Avalanche Lake- Beartooth Mountains
Avalanche Lake lies beneath Montana’s highest mountain, Granite Peak, and is fed by melting snow and ice from Granite Glacier, giving the lake a beautiful teal color. What sets Avalanche Lake apart from the many lakes in the area isn’t its beauty, or its population of cutthroat trout, but the towering mass of rock above it- Granite Peak. Each year, hundreds of climbers tackle Granite Peak, usually with success. Although most climbers prefer to use the Froze to Death Plateau route, the Avalanche Lake route offers the best scenery and fishing. If you’re looking for a challenging route to Granite Peak, or for excellent fishing, Avalanche Lake will not disappoint.
Starting at the West Rosebud trailhead, the first 6 miles of this hike are like a highway; day hikers and backpackers hurry along the double track trail, which offers no challenges. Hiking past Mystic Lake, and the turn for the Froze to Death Plateau, you can’t help but appreciate the size of Mystic Lake; the trail runs along its shore for 3 miles, presenting incredible views of the lake itself, surrounding cliffs, and nearby mountains. After 6 miles, you cross Huckleberry Creek, where the hiking gets tougher.
Turning left after the bridge over Huckleberry Creek, the trail immediately leads uphill. Although this trail can be hard to find at first, if you continue to hike uphill, you’ll find it soon enough. The trail runs approximately 1 mile, before Huckleberry Lake appears. From here, the trail is harder to follow, and rock hopping is necessary to get to the end of Huckleberry Lake, if you lose the trail. Once at the inlet, the trail is easily found, and continues uphill.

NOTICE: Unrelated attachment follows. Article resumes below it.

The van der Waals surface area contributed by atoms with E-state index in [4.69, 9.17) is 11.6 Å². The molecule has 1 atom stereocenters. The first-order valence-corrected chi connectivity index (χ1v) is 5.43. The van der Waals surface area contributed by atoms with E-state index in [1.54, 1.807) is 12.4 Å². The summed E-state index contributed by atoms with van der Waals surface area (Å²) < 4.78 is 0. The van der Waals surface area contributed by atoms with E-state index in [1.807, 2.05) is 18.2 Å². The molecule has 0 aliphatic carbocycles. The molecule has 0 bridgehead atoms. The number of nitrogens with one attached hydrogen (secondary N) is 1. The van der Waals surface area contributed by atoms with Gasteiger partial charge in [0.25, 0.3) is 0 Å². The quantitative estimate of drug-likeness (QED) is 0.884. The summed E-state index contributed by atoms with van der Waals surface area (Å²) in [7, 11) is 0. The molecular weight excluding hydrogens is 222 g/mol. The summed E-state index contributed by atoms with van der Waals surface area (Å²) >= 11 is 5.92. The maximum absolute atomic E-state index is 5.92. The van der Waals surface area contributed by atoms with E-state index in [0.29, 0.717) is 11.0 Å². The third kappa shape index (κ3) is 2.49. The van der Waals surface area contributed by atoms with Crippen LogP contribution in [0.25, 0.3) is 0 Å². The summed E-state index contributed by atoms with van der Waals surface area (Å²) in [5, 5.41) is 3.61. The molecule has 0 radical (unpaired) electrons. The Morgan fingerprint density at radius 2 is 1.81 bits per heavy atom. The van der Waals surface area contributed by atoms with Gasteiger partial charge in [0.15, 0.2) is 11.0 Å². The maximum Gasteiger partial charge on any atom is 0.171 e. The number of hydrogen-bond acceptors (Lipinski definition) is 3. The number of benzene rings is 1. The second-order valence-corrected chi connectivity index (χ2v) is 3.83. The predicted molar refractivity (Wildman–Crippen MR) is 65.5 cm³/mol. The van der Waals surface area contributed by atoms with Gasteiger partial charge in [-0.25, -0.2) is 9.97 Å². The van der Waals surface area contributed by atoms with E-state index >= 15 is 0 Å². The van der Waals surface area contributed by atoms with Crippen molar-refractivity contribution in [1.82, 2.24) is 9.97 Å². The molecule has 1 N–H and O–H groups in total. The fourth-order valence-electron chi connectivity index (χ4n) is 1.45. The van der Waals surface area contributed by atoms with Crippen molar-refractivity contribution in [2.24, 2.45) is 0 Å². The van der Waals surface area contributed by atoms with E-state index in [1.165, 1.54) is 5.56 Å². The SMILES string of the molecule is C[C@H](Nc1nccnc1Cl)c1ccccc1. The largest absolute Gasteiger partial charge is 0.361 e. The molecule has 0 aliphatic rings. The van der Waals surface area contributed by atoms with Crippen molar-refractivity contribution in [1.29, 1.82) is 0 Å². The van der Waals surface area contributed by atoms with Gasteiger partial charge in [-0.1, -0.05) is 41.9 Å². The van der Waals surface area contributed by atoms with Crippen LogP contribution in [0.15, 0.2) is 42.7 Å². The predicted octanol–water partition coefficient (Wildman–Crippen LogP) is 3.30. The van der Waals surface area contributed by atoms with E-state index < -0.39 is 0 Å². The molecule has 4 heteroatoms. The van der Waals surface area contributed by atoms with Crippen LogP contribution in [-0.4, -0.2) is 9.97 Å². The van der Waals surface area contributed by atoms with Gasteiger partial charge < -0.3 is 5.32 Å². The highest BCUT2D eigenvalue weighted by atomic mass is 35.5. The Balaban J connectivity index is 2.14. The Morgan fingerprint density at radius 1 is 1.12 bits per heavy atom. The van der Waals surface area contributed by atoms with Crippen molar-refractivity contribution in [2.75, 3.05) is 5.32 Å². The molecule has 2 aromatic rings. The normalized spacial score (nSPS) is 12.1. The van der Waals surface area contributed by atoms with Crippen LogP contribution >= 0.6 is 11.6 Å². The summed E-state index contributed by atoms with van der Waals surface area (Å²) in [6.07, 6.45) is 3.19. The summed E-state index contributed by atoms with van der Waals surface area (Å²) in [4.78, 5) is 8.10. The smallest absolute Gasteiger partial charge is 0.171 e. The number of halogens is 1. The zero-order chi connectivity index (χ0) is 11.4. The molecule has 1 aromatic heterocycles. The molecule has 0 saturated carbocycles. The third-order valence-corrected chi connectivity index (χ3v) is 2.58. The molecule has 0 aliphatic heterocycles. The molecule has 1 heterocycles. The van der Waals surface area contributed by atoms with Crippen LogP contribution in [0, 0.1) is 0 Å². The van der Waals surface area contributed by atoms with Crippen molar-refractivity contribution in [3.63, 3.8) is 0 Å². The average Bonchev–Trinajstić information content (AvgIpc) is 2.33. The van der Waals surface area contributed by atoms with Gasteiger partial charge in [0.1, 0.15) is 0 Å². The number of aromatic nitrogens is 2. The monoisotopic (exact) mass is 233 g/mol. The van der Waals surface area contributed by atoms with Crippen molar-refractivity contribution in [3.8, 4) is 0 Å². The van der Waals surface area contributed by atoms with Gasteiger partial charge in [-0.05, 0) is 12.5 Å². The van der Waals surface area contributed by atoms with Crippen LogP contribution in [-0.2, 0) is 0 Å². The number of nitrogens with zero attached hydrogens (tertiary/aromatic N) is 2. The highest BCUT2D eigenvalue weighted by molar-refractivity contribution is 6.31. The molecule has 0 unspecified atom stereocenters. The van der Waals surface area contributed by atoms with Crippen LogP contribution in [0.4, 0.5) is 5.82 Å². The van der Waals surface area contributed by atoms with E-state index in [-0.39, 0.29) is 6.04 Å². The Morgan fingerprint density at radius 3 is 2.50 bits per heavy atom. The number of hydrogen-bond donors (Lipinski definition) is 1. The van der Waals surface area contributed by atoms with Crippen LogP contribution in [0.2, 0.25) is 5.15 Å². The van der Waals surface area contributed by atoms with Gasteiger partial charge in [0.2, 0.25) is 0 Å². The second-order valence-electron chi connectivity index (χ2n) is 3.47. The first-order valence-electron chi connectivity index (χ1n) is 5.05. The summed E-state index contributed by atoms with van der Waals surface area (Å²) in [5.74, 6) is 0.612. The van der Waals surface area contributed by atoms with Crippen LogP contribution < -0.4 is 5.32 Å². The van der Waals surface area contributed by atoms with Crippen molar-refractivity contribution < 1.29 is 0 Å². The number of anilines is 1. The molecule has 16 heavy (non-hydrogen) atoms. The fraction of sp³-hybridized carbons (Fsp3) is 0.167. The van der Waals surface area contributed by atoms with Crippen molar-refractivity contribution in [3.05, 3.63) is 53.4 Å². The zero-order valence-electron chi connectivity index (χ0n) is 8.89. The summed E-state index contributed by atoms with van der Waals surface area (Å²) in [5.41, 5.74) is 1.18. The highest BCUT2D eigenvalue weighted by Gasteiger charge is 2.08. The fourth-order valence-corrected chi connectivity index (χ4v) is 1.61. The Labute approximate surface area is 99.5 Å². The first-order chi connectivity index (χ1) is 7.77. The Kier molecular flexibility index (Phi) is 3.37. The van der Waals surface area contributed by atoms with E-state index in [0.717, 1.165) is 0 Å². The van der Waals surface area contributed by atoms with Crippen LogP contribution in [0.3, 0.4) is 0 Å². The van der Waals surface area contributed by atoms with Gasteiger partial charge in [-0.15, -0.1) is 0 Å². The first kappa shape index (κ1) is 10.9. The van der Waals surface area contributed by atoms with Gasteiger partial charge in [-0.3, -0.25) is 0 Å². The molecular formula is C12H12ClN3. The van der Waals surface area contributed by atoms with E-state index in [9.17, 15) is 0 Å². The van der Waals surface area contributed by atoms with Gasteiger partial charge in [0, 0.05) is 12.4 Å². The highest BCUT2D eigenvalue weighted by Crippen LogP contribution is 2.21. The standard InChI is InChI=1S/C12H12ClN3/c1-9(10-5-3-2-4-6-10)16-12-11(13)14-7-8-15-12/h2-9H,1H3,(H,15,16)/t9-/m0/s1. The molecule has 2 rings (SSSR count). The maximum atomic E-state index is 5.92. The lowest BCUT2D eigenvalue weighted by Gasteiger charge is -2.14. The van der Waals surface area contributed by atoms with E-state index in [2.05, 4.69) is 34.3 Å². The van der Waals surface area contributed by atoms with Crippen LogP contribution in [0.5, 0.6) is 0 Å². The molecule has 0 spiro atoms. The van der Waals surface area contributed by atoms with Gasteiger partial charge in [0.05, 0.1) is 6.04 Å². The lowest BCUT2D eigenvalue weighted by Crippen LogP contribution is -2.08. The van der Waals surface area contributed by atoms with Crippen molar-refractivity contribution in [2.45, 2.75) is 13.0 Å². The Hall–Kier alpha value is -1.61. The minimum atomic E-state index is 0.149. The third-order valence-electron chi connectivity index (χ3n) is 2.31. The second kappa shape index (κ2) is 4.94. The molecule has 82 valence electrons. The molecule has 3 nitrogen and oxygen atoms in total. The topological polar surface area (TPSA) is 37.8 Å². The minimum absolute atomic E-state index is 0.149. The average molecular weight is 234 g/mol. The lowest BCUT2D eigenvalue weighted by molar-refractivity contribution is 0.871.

This part of the trail can be tricky in some areas- since this is not an official trail, hikers have worn this trail themselves. This means that if hikers are commonly lost in an area, the trail might seem to lead off in multiple directions. If all else fails, cairns have been placed along the trail to help guide hikers through the often confusing sections of the trail. After 8 miles of hiking, Princess Lake appears, as well as the next obstacle.
Once at Princess Lake, a couple of obstacles appear. To continue along the trail, you need to reach the south end of the lake, which appears intimidating at first. Along the west end of the lake is a wall of willow branches and thorns, which will tear at you, and mock your attempt to push past this tangled mess. However, a straight line of rocks leads to the other end of the lake. Although this is a popular route (and it requires getting your feet wet), a better option exists. Instead of pushing through a wall of cuts and bruises, or plunging your feet into ice cold water, if you hike uphill of the creek, you will reach an unnamed lake after about 70 yards. From there, you can easily cross on a logjam, or cross the creek on some of the rocks in the creek. Then, you can head back downhill, and walk along the western shore of Princess Lake. No cuts on your legs, no frigid feet, and no frustration.